“If you drive down Walnut Street, it’s got some of the best architecture in town. It can be a beautiful street,” said Axline. “In those two or three blocks, there looks to be six rehabs going on which is great ... It has a bright future. In five years, you won’t recognize that street, but these derelict properties have to be taken care of ... That’s what we do, we fix homes. We’ve been doing it for years.”

Courtney thanked Axline for taking on the property at 707 Walnut Street. “We hope that you can acquire the property next door because that is in desperate need of a restoration as well,” he said, noting that Walnut Street is a targeted revitalization area by the city. “There’s beautiful architecture down there.”

Link Ludington represented Stewart, a Madison native who lives in Fort Myers, Florida, in her application at 812 Walnut Street as he is working as an advisor in rehabilitation work at the property.

“I think this is another good application in an area that needs the investment,” said Courtney.

Ludington said the house not only has structural issues, but also much work is need in the interior. “Until I went inside I had no conception” of the poor condition, said Ludington, adding the home had been vacant for many years.

Ludington said plans for the exterior rehabilitation call for original features to be reinstated after the exterior had been altered during a modernization. He said there is a 1988 photo in which the home still had its original windows and the stick-style detail on the front porch, but then it “went downhill from that point on.” The plan is to replicate the original exterior appearance as much as possible.

“When all of that gets done, that’s going to be beautiful along there,” Ohlendorf said, looking at photos of the structures.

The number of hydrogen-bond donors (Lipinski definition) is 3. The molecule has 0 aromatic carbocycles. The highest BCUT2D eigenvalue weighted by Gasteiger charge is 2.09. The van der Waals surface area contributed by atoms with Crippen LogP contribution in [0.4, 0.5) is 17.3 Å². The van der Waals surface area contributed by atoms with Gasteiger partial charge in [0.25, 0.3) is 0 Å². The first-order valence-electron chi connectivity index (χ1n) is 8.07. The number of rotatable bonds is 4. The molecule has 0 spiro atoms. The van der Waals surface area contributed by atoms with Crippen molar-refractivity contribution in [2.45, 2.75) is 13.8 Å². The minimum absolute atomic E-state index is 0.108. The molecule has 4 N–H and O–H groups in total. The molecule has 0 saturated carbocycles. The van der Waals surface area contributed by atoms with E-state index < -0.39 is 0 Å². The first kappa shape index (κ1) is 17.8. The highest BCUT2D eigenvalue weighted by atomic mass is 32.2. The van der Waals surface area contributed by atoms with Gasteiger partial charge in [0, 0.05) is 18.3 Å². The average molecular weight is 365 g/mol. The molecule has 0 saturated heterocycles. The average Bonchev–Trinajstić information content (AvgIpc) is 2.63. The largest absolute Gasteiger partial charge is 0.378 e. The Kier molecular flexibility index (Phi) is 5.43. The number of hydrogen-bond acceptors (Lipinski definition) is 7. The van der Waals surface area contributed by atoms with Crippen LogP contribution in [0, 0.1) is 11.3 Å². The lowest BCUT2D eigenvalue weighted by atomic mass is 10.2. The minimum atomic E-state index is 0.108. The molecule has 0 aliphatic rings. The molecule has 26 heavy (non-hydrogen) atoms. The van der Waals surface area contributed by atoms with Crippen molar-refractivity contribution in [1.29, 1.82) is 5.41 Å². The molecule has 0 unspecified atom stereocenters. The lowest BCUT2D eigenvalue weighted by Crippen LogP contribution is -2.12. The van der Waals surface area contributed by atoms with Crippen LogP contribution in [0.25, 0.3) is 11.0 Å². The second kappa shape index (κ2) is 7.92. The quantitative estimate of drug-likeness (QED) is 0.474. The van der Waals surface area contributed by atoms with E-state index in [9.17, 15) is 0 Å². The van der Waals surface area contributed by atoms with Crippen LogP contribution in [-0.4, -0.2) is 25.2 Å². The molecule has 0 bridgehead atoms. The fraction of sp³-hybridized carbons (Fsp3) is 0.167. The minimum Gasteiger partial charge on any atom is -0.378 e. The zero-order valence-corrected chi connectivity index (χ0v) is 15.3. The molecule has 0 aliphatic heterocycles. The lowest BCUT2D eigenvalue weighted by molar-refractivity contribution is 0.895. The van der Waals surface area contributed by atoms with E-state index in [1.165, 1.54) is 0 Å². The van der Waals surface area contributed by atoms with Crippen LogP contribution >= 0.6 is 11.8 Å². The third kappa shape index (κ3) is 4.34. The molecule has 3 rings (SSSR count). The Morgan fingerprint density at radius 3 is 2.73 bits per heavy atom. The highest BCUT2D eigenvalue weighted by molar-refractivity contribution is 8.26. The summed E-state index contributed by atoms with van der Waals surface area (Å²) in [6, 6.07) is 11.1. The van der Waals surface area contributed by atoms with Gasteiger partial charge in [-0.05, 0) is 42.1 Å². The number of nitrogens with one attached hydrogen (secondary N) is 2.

Gray said three-quarters of the house at 124 East Street will be demolished including an unusable front portion. He is keeping the rear two-story portion of the building — the camelback portion of the shotgun house — and will be rebuilding the front single story portion with a new structure to be built in the rear, already approved by the Historic District Board of Review.

“Thank you for making some great investments across downtown, and it’s made a difference in neighborhoods.” Courtney said.

Although he has done multiple restorations in downtown Madison, Gray said this is the first time he’s applied for a PACE grant because the timeline didn’t work out on his other projects. “I was in a hurry to get them done and didn’t want to wait,” he said, noting that with the condition of the 124 East Street property it “would be hard to justify” financially doing the work without a PACE grant.

Ohlendorf agreed noting that even with PACE the property “is more of an investment for you than it is for the city.”

Hall, who has lived at 506 Jefferson Street for more than 20 years, said there is damage to the interior of building from water seeping through walls from deteriorated mortar between bricks. The grant provides funding for exterior work to make the repairs by tuckpointing the house.

In other business, Phil Mullins received approval for an amendment to his PACE grant at 707 East Main Street. The historic limestone retaining wall under the wrought iron fence in front of his house was damaged during the US 421 Bridge approach project, and Mullins said there is currently a lawsuit against the entities that caused the damage. His original PACE grant included money to fix the wall since he was not sure the process to repair through the Indiana Department of Transportation.

“I just feel the spirit of the city funds is not to help contractors correct their mistakes,” Mullins said while asking to shift more of the PACE funds for other elements on the project that were included in his original grant such as paint, repairs to doors, and repairs to shutters rather than funding for the wall repair.

Schell noted there will be three vacancies on the PACE board that need to be filled for 2022. Donnie Vaughn, who was at Wednesday’s meeting, is among those who has decided not to return to the board and Courtney expressing his appreciation to Vaughn for his past service.